Ted Kaczynski had been a boy genius. Then he became the Unabomber. After years of searching for him, the FBI finally caught him in his remote Montana cabin, along with thousands of pages of his writing. Those pages revealed Kaczynski's hatred towards a field of psychology called "behaviorism," the key to the link between him and James McConnell. This is part two of our three-part series. If you haven't heard part one, listen here first. In this episode, we hear from: - Philip Bradley, Harvard contemporary of Ted Kaczynski - Alston Chase, author of A Mind for Murder: The Education of the Unabomber and the Origins of Modern Terrorism - Donald Max Noel, former FBI agent and author of UNABOMBER: How the FBI Broke Its Own Rules to Capture the Terrorist Ted Kaczynski - Dr. Charles Seigerman, former student of James McConnell and Certified Neuropsychologist - Greg Stejskal, former FBI agent - Larry Stern, Professor of Sociology at Collin College Hosted by Kai Wright. Reported by Amanda Aronczyk. WNYC’s health coverage and The Stakes is supported in part by the Robert Wood Johnson Foundation, Jane and Gerald Katcher and the Katcher Family Foundation, and the Alfred P. Sloan Foundation. Thank you to Lizette Royer Barton at the Center for the History of Psychology and Diana Bachman at the Bentley Historical Library, University of Michigan. Special thanks to Larry Stern, Professor of Sociology at Collin College and to Alexandra Rutherford, Professor in the Department of Psychology at York University in Toronto and author of Beyond the Box: B.F. Skinner's Technology of Behaviour from Laboratory to Life, 1950s-1970s.
22 minutes | 2 years ago
A History of Persuasion: Part 1
Infinite scrolling. Push notifications. Autoplay. Our devices and apps were designed to keep us engaged and looking for as long as possible. Now, we’ve woken up from years on social media and our phones to discover we've been manipulated by unaccountable powers using persuasive psychological tricks. But this isn’t the first time. In this three-part series of The Stakes, we look at the winding story of the science of persuasion -- and our collective reaction to it. In this episode: A once-famous psychologist who became embroiled in controversy, and how the Unabomber tried to kill him. Already heard this one? Continue to part two. We hear from: - Larry Stern, Professor of Sociology at Collin College - Nicklaus Suino, writer, martial arts expert, attorney and business consultant Hosted by Kai Wright. Reported by Amanda Aronczyk. WNYC’s health coverage and The Stakes is supported in part by the Robert Wood Johnson Foundation, Jane and Gerald Katcher and the Katcher Family Foundation, and the Alfred P. Sloan Foundation. Thanks to Lizette Royer Barton at the Center for the History of Psychology and Diana Bachman at the Bentley Historical Library at the University of Michigan for the use of the educational films “Battle for the Mind” and “Heads and/or Tails” featuring psychologist James McConnell.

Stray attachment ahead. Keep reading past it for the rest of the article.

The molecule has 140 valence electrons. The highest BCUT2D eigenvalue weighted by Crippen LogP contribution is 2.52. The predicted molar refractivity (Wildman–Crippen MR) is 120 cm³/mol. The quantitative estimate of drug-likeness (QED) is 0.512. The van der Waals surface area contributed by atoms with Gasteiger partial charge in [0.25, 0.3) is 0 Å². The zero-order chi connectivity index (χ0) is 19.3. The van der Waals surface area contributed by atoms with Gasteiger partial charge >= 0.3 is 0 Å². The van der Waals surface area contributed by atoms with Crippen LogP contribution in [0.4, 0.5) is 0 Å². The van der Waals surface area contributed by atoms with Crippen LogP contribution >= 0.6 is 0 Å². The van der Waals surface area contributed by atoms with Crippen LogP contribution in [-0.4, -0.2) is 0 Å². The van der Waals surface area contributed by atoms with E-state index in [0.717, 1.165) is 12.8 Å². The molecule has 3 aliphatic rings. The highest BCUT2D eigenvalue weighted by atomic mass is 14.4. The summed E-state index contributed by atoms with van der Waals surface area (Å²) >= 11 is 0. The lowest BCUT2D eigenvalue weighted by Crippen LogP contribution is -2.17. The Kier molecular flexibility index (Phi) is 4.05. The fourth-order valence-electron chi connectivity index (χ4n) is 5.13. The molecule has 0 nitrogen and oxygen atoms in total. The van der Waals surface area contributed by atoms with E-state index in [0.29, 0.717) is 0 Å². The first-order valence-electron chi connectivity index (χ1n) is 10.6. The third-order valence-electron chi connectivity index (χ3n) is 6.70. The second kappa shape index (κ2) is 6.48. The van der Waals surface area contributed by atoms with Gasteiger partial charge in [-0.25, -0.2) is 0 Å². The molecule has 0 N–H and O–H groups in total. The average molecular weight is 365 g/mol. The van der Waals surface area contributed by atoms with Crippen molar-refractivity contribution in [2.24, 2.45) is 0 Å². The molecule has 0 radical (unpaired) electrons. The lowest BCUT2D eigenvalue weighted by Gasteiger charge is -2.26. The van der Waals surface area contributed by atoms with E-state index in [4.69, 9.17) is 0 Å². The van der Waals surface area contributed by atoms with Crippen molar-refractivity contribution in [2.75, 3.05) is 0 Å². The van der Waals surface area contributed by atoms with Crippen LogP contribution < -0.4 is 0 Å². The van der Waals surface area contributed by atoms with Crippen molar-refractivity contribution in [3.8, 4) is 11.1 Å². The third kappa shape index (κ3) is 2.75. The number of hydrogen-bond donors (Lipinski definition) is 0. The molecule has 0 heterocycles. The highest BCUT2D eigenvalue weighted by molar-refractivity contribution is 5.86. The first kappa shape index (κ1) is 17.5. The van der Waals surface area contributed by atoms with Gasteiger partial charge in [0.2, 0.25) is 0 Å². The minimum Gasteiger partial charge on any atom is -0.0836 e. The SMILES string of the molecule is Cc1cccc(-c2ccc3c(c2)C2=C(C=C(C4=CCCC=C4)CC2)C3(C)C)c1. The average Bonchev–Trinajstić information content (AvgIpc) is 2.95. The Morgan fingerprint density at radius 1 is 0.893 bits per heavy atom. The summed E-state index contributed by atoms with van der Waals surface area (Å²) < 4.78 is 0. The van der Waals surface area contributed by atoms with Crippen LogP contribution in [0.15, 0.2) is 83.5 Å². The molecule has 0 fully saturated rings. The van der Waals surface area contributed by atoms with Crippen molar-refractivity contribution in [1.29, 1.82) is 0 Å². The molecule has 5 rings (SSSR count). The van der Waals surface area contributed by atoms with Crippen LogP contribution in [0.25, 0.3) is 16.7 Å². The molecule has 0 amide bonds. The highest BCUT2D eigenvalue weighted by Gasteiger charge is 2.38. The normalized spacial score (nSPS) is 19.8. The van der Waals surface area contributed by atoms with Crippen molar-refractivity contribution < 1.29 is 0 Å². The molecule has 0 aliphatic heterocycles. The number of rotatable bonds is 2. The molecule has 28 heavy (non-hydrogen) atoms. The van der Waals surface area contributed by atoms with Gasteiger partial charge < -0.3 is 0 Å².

26 minutes | 2 years ago
The Invention of 'Sexual Harassment'
If you want to change the law, you have to name the problem. That's why, in 1975, five to eight women in a room in Ithaca, New York came up with two words that changed the law, and the workplace, forever. But as you'll hear, victory really has a thousand mothers. You'll hear from: - Linda Hirschman, author of Reckoning: The Epic Battle Against Sexual Abuse and Harassment - Susan Meyer, a founder of Working Women United - Faith Hochberg, former Federal Judge Hosted by Kai Wright. Produced by Jessica Miller.
36 minutes | 2 years ago
Editing Thomas Jefferson
The Declaration of Independence was America’s first act of social design. The men who drafted America’s founding document recognized the tension between their ideals of liberty and the realities of the nation's slave economy. But they couldn’t deal with that tension, so they chose to avoid it. A generation later, in a July 5, 1852, speech in Rochester, Frederick Douglass delivered one of history's most stirring oratorical responses to the contradictions embedded in the Declaration. In this episode, reporter Jim O’Grady visits the New York Public Library to check out Thomas Jefferson’s handwritten copy of his early draft of the Declaration, and considers how the document shaped today’s society. Then, we hear excerpts of Douglass’s famous speech. Plus, we bake a pie (literally), meditate on the stories we tell ourselves, and hear from The Stakes' listeners.